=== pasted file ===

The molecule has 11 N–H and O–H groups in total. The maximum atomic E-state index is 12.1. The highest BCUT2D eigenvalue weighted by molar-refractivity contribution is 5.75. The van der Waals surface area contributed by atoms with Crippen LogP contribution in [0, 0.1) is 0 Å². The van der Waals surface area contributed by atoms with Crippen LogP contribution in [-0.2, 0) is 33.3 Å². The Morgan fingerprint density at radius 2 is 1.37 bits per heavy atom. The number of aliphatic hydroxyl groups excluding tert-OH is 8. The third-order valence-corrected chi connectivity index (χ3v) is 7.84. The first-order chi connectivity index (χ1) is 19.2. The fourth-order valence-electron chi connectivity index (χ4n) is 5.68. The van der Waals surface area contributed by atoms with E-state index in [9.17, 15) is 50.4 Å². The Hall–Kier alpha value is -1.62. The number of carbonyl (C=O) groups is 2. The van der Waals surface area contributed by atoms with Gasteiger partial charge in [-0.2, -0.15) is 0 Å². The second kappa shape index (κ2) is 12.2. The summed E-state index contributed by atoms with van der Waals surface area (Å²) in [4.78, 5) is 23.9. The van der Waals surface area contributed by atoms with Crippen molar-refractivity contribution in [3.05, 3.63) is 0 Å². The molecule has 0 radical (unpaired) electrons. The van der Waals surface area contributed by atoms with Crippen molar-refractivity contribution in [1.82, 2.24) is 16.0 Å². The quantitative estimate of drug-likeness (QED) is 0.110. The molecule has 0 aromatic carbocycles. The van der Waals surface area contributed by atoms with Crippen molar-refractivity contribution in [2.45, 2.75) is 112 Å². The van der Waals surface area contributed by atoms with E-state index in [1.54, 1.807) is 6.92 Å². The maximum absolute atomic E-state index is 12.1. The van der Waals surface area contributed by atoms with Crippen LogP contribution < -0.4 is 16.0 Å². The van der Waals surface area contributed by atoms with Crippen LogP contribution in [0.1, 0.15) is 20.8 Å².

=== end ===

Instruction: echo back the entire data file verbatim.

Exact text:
The molecule has 11 N–H and O–H groups in total. The maximum atomic E-state index is 12.1. The highest BCUT2D eigenvalue weighted by molar-refractivity contribution is 5.75. The van der Waals surface area contributed by atoms with Crippen LogP contribution in [0, 0.1) is 0 Å². The van der Waals surface area contributed by atoms with Crippen LogP contribution in [-0.2, 0) is 33.3 Å². The Morgan fingerprint density at radius 2 is 1.37 bits per heavy atom. The number of aliphatic hydroxyl groups excluding tert-OH is 8. The third-order valence-corrected chi connectivity index (χ3v) is 7.84. The first-order chi connectivity index (χ1) is 19.2. The fourth-order valence-electron chi connectivity index (χ4n) is 5.68. The van der Waals surface area contributed by atoms with E-state index in [9.17, 15) is 50.4 Å². The Hall–Kier alpha value is -1.62. The number of carbonyl (C=O) groups is 2. The van der Waals surface area contributed by atoms with Gasteiger partial charge in [-0.2, -0.15) is 0 Å². The second kappa shape index (κ2) is 12.2. The summed E-state index contributed by atoms with van der Waals surface area (Å²) in [4.78, 5) is 23.9. The van der Waals surface area contributed by atoms with Crippen molar-refractivity contribution in [3.05, 3.63) is 0 Å². The molecule has 0 radical (unpaired) electrons. The van der Waals surface area contributed by atoms with Crippen molar-refractivity contribution in [1.82, 2.24) is 16.0 Å². The quantitative estimate of drug-likeness (QED) is 0.110. The molecule has 0 aromatic carbocycles. The van der Waals surface area contributed by atoms with Crippen molar-refractivity contribution in [2.45, 2.75) is 112 Å². The van der Waals surface area contributed by atoms with E-state index in [1.54, 1.807) is 6.92 Å². The maximum absolute atomic E-state index is 12.1. The van der Waals surface area contributed by atoms with Crippen LogP contribution < -0.4 is 16.0 Å². The van der Waals surface area contributed by atoms with Crippen LogP contribution in [0.1, 0.15) is 20.8 Å².